Second, the average growth rates from 1960 to 1985 are found to be nega-tively correlated with the sizes of male organs: unit centimetre increase in itsphysical dimension is found to reduce GDP growth by 5 to 7% between 1960 and1985. Furthermore, quite remarkable is the finding that male organ alone canexplain 20% of the between-country variation in GDP growth rates between1960 and 1985. Regarding the relative importance of political institutions inshaping economic development, it seems that male organ is more strongly as-sociated with GDP growth than countrys political regime type. Male organdiminishes the negative effect of population growth on the level of GDP in 1985compared to MRW. Moreover, controlling for penile length slightly slows therate of convergence between rich and poor countries. As intriguing as both ofthese effects are, they are unarguably within the margins of error.

Only stylized explanations for these perplexing patterns can be brought upat this point. One discussed below revolves around the proposed aggregateself-esteem production function which could potentially explain the invertedrelation between GDP and penile length.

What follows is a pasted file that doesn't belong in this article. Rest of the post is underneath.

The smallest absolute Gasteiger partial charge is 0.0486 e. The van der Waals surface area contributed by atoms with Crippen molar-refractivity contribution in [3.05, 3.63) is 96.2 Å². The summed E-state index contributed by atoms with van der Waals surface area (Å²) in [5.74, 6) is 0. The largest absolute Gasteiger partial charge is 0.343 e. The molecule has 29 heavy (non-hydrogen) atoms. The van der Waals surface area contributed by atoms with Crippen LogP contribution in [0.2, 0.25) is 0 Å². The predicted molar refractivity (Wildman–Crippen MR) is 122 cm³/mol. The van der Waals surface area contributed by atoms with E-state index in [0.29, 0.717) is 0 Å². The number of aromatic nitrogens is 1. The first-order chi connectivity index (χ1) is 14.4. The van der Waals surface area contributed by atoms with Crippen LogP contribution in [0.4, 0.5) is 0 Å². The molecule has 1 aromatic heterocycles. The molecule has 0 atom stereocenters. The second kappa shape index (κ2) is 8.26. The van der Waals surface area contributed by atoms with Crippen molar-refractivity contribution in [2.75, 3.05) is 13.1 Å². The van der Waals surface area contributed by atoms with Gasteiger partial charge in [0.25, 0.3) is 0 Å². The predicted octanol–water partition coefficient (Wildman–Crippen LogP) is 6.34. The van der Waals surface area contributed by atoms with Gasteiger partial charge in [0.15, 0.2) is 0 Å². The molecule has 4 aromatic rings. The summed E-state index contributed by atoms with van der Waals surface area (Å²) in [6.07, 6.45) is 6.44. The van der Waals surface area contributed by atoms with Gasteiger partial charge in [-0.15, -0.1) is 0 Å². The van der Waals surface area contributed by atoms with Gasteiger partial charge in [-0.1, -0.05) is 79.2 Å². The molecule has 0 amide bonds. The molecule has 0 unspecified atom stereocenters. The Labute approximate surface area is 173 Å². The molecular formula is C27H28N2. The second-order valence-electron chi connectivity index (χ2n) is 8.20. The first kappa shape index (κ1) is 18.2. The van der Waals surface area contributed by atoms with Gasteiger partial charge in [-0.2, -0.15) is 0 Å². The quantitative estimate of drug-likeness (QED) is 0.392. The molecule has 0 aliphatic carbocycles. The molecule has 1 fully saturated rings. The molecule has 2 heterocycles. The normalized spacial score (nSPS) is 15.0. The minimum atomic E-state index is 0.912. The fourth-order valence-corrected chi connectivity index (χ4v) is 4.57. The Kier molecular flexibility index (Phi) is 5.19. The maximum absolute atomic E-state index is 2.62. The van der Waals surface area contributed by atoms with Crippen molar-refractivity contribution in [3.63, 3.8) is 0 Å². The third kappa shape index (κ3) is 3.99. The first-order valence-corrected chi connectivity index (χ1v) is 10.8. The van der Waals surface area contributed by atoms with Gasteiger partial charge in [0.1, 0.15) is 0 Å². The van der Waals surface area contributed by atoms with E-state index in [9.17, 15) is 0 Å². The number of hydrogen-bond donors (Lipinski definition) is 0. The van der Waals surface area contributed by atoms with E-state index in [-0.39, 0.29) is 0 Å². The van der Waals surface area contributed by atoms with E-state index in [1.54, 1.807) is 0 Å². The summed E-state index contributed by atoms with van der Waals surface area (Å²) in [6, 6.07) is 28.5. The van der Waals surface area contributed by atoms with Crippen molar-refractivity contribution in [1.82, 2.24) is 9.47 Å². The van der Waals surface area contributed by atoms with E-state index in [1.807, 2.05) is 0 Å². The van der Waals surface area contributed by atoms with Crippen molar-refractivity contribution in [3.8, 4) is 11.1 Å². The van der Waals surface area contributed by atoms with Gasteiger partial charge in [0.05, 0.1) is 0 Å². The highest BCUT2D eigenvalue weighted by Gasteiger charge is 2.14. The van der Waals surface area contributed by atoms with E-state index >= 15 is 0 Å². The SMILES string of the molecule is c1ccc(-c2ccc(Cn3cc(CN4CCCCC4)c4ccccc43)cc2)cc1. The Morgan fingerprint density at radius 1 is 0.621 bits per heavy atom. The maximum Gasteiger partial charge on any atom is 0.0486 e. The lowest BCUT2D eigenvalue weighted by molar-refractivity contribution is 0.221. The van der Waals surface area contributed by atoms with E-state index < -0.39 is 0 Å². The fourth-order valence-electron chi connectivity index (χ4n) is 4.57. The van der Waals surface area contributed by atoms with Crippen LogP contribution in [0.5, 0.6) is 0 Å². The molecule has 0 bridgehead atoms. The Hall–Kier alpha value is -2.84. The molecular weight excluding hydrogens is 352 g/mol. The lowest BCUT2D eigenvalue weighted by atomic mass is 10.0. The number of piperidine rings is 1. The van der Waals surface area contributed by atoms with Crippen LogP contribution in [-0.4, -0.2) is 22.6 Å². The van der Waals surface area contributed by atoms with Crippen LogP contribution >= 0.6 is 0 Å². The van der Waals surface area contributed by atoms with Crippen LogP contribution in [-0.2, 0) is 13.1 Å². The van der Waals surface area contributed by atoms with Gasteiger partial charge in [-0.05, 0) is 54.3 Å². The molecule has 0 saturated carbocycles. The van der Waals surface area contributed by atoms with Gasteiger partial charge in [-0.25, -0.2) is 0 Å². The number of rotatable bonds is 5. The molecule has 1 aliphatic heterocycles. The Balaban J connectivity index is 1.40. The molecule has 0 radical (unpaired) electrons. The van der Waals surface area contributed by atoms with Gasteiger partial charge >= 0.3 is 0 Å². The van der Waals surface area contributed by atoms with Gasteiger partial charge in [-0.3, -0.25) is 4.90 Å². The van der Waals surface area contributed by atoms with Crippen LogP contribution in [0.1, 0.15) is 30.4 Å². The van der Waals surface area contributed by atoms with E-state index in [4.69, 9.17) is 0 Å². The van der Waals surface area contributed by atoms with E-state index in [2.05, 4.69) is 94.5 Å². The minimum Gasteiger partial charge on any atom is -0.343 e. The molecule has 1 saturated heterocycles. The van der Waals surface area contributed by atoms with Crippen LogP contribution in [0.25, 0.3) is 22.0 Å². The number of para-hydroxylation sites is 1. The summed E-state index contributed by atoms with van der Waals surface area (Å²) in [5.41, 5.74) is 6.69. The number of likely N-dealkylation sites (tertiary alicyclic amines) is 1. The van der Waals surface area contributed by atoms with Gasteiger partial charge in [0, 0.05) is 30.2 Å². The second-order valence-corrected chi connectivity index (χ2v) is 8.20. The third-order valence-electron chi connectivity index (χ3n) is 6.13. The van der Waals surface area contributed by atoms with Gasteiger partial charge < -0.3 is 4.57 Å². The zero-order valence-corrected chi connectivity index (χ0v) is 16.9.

Taken at face value the findings suggest that the male organ hypothesisput forward here is quite penetrating an argument. Yet for the best of authorsknowledge, male organ has not been touched in the growth literature before.

This paper proceeds as follows. Section 2 describes the data and estimatedmodel. Section 3 presents the results. Section 4 discusses the results. Section 5concludes. Tables, figures and data are in the Appendix.

2 Data and estimation

2.1 Data

The dataset originates from MRW, and includes income, investment, schoolingand population statistics from 1960 to 1985. It covers 121 countries but a sub-sample of 76 from a total of 98 non-oil producing economies is used here. Thisdataset is well-known and extensively used in the growth literature. Detaileddescriptions of the data and its limitations are provided in previous studies(Mankiw et al., 1992; Summers & Heston, 1988; Barro, 1991).